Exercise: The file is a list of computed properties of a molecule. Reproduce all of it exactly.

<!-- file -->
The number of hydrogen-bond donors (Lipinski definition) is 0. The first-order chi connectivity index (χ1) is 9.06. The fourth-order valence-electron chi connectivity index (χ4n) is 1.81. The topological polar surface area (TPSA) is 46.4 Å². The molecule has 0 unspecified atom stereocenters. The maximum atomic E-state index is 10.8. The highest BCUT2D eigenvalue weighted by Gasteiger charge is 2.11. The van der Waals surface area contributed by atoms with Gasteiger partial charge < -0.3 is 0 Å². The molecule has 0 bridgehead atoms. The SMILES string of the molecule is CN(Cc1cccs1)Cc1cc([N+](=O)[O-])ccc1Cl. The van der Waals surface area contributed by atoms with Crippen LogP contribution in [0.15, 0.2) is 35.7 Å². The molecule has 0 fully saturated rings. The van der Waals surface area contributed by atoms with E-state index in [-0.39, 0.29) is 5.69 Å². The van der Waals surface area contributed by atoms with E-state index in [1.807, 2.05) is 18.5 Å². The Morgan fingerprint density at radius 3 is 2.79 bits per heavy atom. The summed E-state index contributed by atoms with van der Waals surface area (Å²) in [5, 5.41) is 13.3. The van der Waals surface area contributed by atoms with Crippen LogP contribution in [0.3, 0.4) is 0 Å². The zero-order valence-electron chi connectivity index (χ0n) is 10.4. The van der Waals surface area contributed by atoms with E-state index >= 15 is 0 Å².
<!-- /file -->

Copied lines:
The number of hydrogen-bond donors (Lipinski definition) is 0. The first-order chi connectivity index (χ1) is 9.06. The fourth-order valence-electron chi connectivity index (χ4n) is 1.81. The topological polar surface area (TPSA) is 46.4 Å². The molecule has 0 unspecified atom stereocenters. The maximum atomic E-state index is 10.8. The highest BCUT2D eigenvalue weighted by Gasteiger charge is 2.11. The van der Waals surface area contributed by atoms with Gasteiger partial charge < -0.3 is 0 Å². The molecule has 0 bridgehead atoms. The SMILES string of the molecule is CN(Cc1cccs1)Cc1cc([N+](=O)[O-])ccc1Cl. The van der Waals surface area contributed by atoms with Crippen LogP contribution in [0.15, 0.2) is 35.7 Å². The molecule has 0 fully saturated rings. The van der Waals surface area contributed by atoms with E-state index in [-0.39, 0.29) is 5.69 Å². The van der Waals surface area contributed by atoms with E-state index in [1.807, 2.05) is 18.5 Å². The Morgan fingerprint density at radius 3 is 2.79 bits per heavy atom. The summed E-state index contributed by atoms with van der Waals surface area (Å²) in [5, 5.41) is 13.3. The van der Waals surface area contributed by atoms with Crippen LogP contribution in [0.3, 0.4) is 0 Å². The zero-order valence-electron chi connectivity index (χ0n) is 10.4. The van der Waals surface area contributed by atoms with E-state index >= 15 is 0 Å².